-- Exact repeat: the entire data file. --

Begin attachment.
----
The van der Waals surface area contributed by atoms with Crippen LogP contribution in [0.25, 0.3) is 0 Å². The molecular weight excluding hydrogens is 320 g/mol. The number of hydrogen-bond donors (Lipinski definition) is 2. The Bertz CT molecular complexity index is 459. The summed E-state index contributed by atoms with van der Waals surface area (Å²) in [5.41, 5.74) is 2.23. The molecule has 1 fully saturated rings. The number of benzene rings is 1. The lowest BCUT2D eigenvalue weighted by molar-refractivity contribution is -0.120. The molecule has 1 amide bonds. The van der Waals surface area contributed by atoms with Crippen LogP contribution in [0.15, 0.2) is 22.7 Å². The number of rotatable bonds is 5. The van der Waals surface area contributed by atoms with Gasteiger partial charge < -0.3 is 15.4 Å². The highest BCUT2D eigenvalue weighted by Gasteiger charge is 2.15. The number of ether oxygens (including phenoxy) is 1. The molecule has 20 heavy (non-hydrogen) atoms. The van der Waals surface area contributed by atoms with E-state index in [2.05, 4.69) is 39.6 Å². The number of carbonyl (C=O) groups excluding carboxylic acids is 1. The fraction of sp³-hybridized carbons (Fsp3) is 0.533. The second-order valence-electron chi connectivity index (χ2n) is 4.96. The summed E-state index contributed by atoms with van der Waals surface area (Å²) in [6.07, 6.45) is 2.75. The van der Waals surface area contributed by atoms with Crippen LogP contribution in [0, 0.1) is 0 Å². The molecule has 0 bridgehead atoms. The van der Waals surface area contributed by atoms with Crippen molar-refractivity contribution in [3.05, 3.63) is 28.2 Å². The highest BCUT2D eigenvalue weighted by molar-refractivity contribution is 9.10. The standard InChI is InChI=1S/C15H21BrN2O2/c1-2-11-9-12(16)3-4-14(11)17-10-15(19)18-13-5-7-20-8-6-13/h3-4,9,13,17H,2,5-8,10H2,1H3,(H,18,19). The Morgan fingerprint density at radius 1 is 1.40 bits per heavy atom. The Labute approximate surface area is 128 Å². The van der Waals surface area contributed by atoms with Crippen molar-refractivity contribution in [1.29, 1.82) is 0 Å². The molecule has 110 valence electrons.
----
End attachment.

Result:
The van der Waals surface area contributed by atoms with Crippen LogP contribution in [0.25, 0.3) is 0 Å². The molecular weight excluding hydrogens is 320 g/mol. The number of hydrogen-bond donors (Lipinski definition) is 2. The Bertz CT molecular complexity index is 459. The summed E-state index contributed by atoms with van der Waals surface area (Å²) in [5.41, 5.74) is 2.23. The molecule has 1 fully saturated rings. The number of benzene rings is 1. The lowest BCUT2D eigenvalue weighted by molar-refractivity contribution is -0.120. The molecule has 1 amide bonds. The van der Waals surface area contributed by atoms with Crippen LogP contribution in [0.15, 0.2) is 22.7 Å². The number of rotatable bonds is 5. The van der Waals surface area contributed by atoms with Gasteiger partial charge < -0.3 is 15.4 Å². The highest BCUT2D eigenvalue weighted by Gasteiger charge is 2.15. The number of ether oxygens (including phenoxy) is 1. The molecule has 20 heavy (non-hydrogen) atoms. The van der Waals surface area contributed by atoms with E-state index in [2.05, 4.69) is 39.6 Å². The number of carbonyl (C=O) groups excluding carboxylic acids is 1. The fraction of sp³-hybridized carbons (Fsp3) is 0.533. The second-order valence-electron chi connectivity index (χ2n) is 4.96. The summed E-state index contributed by atoms with van der Waals surface area (Å²) in [6.07, 6.45) is 2.75. The van der Waals surface area contributed by atoms with Crippen LogP contribution in [0, 0.1) is 0 Å². The molecule has 0 bridgehead atoms. The van der Waals surface area contributed by atoms with Crippen molar-refractivity contribution in [3.05, 3.63) is 28.2 Å². The highest BCUT2D eigenvalue weighted by molar-refractivity contribution is 9.10. The standard InChI is InChI=1S/C15H21BrN2O2/c1-2-11-9-12(16)3-4-14(11)17-10-15(19)18-13-5-7-20-8-6-13/h3-4,9,13,17H,2,5-8,10H2,1H3,(H,18,19). The Morgan fingerprint density at radius 1 is 1.40 bits per heavy atom. The Labute approximate surface area is 128 Å². The van der Waals surface area contributed by atoms with Crippen molar-refractivity contribution in [1.29, 1.82) is 0 Å². The molecule has 110 valence electrons.